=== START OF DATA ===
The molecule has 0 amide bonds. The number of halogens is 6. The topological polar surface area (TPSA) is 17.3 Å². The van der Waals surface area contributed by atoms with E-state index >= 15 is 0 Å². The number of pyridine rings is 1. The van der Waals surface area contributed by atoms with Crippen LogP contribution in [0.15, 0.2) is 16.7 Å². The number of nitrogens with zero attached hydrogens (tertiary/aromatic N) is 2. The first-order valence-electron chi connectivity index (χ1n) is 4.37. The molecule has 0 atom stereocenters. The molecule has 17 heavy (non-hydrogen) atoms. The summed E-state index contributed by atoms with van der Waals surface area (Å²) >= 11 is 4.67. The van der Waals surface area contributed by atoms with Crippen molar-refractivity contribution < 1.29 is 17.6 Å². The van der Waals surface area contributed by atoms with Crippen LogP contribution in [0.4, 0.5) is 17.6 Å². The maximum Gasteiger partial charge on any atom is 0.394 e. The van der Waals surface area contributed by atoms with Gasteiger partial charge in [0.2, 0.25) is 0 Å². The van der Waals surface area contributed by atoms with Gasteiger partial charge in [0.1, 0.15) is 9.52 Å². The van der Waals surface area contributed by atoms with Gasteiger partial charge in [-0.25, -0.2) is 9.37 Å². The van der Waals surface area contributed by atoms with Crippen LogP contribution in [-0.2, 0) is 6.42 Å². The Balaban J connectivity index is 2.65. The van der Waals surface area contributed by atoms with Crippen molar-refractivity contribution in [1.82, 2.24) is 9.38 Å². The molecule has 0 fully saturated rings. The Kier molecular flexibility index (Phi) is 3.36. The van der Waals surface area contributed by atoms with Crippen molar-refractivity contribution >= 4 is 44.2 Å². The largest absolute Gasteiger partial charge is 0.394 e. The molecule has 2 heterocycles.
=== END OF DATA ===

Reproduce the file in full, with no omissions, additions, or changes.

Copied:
The molecule has 0 amide bonds. The number of halogens is 6. The topological polar surface area (TPSA) is 17.3 Å². The van der Waals surface area contributed by atoms with E-state index >= 15 is 0 Å². The number of pyridine rings is 1. The van der Waals surface area contributed by atoms with Crippen LogP contribution in [0.15, 0.2) is 16.7 Å². The number of nitrogens with zero attached hydrogens (tertiary/aromatic N) is 2. The first-order valence-electron chi connectivity index (χ1n) is 4.37. The molecule has 0 atom stereocenters. The molecule has 17 heavy (non-hydrogen) atoms. The summed E-state index contributed by atoms with van der Waals surface area (Å²) >= 11 is 4.67. The van der Waals surface area contributed by atoms with Crippen molar-refractivity contribution < 1.29 is 17.6 Å². The van der Waals surface area contributed by atoms with Crippen LogP contribution in [0.4, 0.5) is 17.6 Å². The maximum Gasteiger partial charge on any atom is 0.394 e. The van der Waals surface area contributed by atoms with Gasteiger partial charge in [0.2, 0.25) is 0 Å². The van der Waals surface area contributed by atoms with Gasteiger partial charge in [0.1, 0.15) is 9.52 Å². The van der Waals surface area contributed by atoms with Gasteiger partial charge in [-0.25, -0.2) is 9.37 Å². The van der Waals surface area contributed by atoms with Crippen LogP contribution in [-0.2, 0) is 6.42 Å². The Balaban J connectivity index is 2.65. The van der Waals surface area contributed by atoms with Crippen molar-refractivity contribution in [1.82, 2.24) is 9.38 Å². The molecule has 0 fully saturated rings. The Kier molecular flexibility index (Phi) is 3.36. The van der Waals surface area contributed by atoms with Crippen molar-refractivity contribution >= 4 is 44.2 Å². The largest absolute Gasteiger partial charge is 0.394 e. The molecule has 2 heterocycles.